Unvaccinated people threaten the safety of vaccinated people even with high levels of immunization against Covid-19, according to a new study published in Canadian Medical Association Journal (CMAJ), countering a popular narrative that vaccination is purely is a matter of individual choice and supporting policies requiring the shots.
Unvaccinated people pose a “disproportionate” risk of Covid-19 infection to vaccinated people, according to the peer reviewed study from University of Toronto researchers, which examined the interactions between unvaccinated and vaccinated groups using a computer model.
The model simulated the spread of Covid-19 under a variety of different parameters and mixing between unvaccinated and vaccinated people, including vaccine effectiveness and uptake, baseline levels of immunity among the unvaccinated and the rate of recovery from infection.
The model revealed a “markedly higher” risk of infection in all scenarios where unvaccinated and vaccinated people mixed, even the ones where immunization rates were high.
The findings counter the common argument that the decision to get vaccinated is a personal one, the researchers said, as the unvaccinated are ”likely to affect the health and safety of vaccinated people in a manner disproportionate to the fraction of unvaccinated people in the population.”
While the risks of forgoing vaccination are greatest for the unvaccinated—they are more likely to be infected, hospitalized and die from Covid-19 than vaccinated people—the findings dent a commonly-used argument that it is the refuser alone who bears the consequences of this decision. Given the disproportionate levels of risk the unvaccinated pose to the vaccinated, vaccination cannot be framed as an entirely “self-regarding” choice, explained study author Dr. David Fisman, a professor of epidemiology at the University of Toronto. In light of this, Fisman said policies like vaccine mandates or vaccine passports that restrict access to non-essential services such as restaurant dining or public transport seem “reasonable.” Such policies are also in line with other regulations designed to protect public health, he said, pointing to compulsory treatment for tuberculosis and restrictions on driving while intoxicated. There is a strong history of law and policy supporting vaccine mandates for the sake of public health in the U.S. as well, with a Supreme Court precedent favoring mandatory smallpox vaccination dating back over a 100 years.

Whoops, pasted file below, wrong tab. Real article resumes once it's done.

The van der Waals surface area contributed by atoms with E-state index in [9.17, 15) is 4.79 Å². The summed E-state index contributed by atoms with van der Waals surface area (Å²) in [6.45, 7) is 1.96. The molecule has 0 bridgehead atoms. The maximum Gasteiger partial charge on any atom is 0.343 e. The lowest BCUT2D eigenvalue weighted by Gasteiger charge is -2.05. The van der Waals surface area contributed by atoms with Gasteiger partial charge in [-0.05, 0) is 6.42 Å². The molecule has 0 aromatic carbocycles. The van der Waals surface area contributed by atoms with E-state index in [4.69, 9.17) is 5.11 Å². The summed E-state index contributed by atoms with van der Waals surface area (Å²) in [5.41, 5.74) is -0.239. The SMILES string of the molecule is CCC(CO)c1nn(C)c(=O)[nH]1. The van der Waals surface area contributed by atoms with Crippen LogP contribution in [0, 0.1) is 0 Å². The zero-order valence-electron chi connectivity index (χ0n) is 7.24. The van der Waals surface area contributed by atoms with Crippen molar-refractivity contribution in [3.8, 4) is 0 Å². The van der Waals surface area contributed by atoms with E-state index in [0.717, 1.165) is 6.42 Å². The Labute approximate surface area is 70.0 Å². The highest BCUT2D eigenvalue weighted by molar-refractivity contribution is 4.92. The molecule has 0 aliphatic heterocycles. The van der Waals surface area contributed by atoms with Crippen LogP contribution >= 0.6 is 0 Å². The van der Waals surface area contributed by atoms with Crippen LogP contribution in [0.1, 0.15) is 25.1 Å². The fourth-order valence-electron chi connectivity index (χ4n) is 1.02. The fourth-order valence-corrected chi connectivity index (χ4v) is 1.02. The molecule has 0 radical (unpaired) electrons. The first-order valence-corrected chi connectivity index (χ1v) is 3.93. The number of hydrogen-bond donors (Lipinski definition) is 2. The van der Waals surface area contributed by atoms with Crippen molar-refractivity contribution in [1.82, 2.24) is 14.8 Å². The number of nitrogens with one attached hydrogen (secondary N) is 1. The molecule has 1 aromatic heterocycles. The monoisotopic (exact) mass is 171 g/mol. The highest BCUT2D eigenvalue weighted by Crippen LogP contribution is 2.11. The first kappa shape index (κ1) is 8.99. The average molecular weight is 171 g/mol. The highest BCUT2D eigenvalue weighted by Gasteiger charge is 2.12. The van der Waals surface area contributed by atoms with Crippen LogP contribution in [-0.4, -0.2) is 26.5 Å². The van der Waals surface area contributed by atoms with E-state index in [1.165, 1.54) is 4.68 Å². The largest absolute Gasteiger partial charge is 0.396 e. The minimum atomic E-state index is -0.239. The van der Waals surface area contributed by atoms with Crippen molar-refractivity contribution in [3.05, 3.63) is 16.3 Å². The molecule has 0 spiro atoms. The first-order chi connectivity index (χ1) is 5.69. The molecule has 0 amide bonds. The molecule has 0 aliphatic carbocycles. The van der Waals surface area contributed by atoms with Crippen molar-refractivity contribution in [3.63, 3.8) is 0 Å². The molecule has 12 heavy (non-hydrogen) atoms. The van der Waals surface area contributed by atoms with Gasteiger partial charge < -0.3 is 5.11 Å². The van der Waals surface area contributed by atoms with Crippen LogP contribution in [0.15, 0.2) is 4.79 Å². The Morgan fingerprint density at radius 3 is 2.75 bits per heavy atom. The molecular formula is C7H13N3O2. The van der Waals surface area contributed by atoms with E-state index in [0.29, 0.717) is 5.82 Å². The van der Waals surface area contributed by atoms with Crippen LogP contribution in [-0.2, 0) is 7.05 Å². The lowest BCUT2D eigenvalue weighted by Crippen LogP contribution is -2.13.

“Vaccinated individuals have a right not to have their efforts to protect themselves undermined,” Fisman said, stressing that the findings are “very supportive” of vaccine mandates for flights and trains.
The paper does not capture another series of health risks the unvaccinated impose upon the vaccinated, Fisman said. As the unvaccinated are more likely to end up in hospital with Covid-19, Fisman said they take up more resources and deprive the “vaccinated of access to care for other conditions” such as cancer or heart disease.